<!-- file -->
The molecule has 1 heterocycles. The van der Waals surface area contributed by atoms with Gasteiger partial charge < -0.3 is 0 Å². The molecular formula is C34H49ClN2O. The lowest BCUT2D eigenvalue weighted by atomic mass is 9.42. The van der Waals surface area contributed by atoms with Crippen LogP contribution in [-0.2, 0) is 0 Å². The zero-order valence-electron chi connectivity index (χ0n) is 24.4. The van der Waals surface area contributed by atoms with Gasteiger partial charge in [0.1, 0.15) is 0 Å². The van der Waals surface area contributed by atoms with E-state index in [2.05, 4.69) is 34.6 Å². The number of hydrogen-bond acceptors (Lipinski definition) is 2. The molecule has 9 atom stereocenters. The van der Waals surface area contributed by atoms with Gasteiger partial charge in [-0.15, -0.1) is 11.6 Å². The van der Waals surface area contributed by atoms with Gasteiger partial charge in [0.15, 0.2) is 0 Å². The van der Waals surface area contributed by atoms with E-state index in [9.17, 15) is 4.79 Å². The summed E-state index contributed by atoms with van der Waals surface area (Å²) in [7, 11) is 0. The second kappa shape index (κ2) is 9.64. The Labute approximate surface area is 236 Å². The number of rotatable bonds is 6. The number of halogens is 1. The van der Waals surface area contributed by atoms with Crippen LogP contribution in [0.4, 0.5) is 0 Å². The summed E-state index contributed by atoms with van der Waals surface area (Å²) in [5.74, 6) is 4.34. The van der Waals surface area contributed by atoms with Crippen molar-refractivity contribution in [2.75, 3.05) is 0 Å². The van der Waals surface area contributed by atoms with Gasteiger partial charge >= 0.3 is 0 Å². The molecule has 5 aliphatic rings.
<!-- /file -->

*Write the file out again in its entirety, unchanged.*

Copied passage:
The molecule has 1 heterocycles. The van der Waals surface area contributed by atoms with Gasteiger partial charge < -0.3 is 0 Å². The molecular formula is C34H49ClN2O. The lowest BCUT2D eigenvalue weighted by atomic mass is 9.42. The van der Waals surface area contributed by atoms with Crippen LogP contribution in [-0.2, 0) is 0 Å². The zero-order valence-electron chi connectivity index (χ0n) is 24.4. The van der Waals surface area contributed by atoms with Gasteiger partial charge in [0.1, 0.15) is 0 Å². The van der Waals surface area contributed by atoms with E-state index in [2.05, 4.69) is 34.6 Å². The number of hydrogen-bond acceptors (Lipinski definition) is 2. The molecule has 9 atom stereocenters. The van der Waals surface area contributed by atoms with Gasteiger partial charge in [-0.15, -0.1) is 11.6 Å². The van der Waals surface area contributed by atoms with Gasteiger partial charge in [0.15, 0.2) is 0 Å². The van der Waals surface area contributed by atoms with E-state index in [9.17, 15) is 4.79 Å². The summed E-state index contributed by atoms with van der Waals surface area (Å²) in [7, 11) is 0. The second kappa shape index (κ2) is 9.64. The Labute approximate surface area is 236 Å². The number of rotatable bonds is 6. The number of halogens is 1. The van der Waals surface area contributed by atoms with Crippen LogP contribution in [0.4, 0.5) is 0 Å². The summed E-state index contributed by atoms with van der Waals surface area (Å²) in [5.74, 6) is 4.34. The van der Waals surface area contributed by atoms with Crippen molar-refractivity contribution in [2.75, 3.05) is 0 Å². The van der Waals surface area contributed by atoms with Gasteiger partial charge >= 0.3 is 0 Å². The molecule has 5 aliphatic rings.